Syria has a long and rich history of shadow puppetry but modern technology and seven years of war has seen the art form suffer from serious decline, the UN’s cultural body has warned.
Last week, the ancient form of storytelling was added to Unesco’s list of cultural activities in urgent need of saving.
And no-one was more pleased by the move than Shadi al-Hallaq, the only shadow puppeteer left in Damascus. He hopes that international recognition from the UN will revive the art.
“When they rang to congratulate me, it was like a day dream,” the 43-year-old puppeteer told AFP news agency.
“There’s no-one in Syria who masters the art except me.”
Shadow puppetry, also known as shadow play, grew in popularity across the Middle East, particularly Turkey, Egypt and Syria, during the Ottoman era.
For centuries, puppet theatre has also captivated audiences across parts of south-east Asia, China and India.
Traditionally storytellers used puppets made from stretched animal skin in front of a translucent screen to entertain their audiences in coffee shops.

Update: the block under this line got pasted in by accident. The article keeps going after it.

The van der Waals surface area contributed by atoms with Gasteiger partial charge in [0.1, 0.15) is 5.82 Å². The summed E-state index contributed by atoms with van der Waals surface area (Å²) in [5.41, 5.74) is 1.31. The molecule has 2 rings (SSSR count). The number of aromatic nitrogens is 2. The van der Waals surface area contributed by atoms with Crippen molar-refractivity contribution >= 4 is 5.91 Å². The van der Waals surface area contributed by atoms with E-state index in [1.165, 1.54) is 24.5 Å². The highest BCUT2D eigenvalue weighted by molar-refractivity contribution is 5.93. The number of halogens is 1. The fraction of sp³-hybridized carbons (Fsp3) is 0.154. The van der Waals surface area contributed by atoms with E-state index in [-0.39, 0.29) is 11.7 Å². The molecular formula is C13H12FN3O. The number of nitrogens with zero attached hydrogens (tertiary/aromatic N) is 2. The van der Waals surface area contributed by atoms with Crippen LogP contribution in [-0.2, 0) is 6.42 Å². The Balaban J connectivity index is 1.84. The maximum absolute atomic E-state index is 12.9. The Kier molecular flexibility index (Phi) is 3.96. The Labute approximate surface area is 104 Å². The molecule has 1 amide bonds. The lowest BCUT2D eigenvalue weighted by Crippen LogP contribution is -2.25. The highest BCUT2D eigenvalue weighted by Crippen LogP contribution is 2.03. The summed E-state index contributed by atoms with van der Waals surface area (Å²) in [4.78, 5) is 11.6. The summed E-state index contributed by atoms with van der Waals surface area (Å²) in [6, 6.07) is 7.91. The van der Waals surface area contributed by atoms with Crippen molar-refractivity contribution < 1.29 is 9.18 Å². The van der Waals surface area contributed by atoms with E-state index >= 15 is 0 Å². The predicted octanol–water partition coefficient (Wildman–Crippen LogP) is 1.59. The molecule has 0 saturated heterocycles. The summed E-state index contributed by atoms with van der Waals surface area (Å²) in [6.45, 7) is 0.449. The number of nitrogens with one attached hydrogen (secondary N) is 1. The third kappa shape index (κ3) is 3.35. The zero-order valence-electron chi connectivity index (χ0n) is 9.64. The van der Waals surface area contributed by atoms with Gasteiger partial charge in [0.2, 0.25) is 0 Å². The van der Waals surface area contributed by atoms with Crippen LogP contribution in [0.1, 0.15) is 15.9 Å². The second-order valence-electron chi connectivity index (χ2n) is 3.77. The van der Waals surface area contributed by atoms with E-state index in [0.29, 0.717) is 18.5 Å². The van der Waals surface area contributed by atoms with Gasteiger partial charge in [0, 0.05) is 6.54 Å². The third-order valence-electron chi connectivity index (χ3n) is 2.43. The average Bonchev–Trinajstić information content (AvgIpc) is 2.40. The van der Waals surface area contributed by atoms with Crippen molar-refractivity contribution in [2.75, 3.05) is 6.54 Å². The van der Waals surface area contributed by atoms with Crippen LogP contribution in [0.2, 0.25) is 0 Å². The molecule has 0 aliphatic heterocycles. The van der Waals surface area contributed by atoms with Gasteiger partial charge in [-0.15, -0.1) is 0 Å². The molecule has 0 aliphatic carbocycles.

Shadi fled Syria after the conflict erupted in 2011 and crossed into Lebanon where he worked for several years as a construction worker.
His mobile theatre set, as well as 23 hand-made characters, were lost to violence that flared up in eastern Ghouta, just outside the Syrian capital of Damascus, Reuters reports.
Shadi works with two traditional characters, the naive Karakoz and his clever pal Aywaz, to tell the story of unscrupulous traders based in the old city of Damascus.
He controls the puppets on sticks pressed against the screen with a light behind so that their shadows are projected for the audience to see.
According to Unesco, shadow plays offer humorous social criticism through satirical narratives involving the two main characters. But many of the shows would also feature female characters and talking animals.
Unesco officials first noticed Shadi performing his art for Syrian refugee children in Lebanon. Now, he is back in Damascus, and performing for groups of children and adults.
“My audience are old and young – from three years old to old men in coffee shops,” he told AFP.
Even before the war in Syria, the art was in decline with only a handful of performers across the country.
Shadi will soon begin teaching a group of Syrians who want to become puppeteers, a Syrian cultural official told Reuters.
“I can imagine how happy people will be to see this art survive and not disappear because it is part of our heritage and our culture,” he said.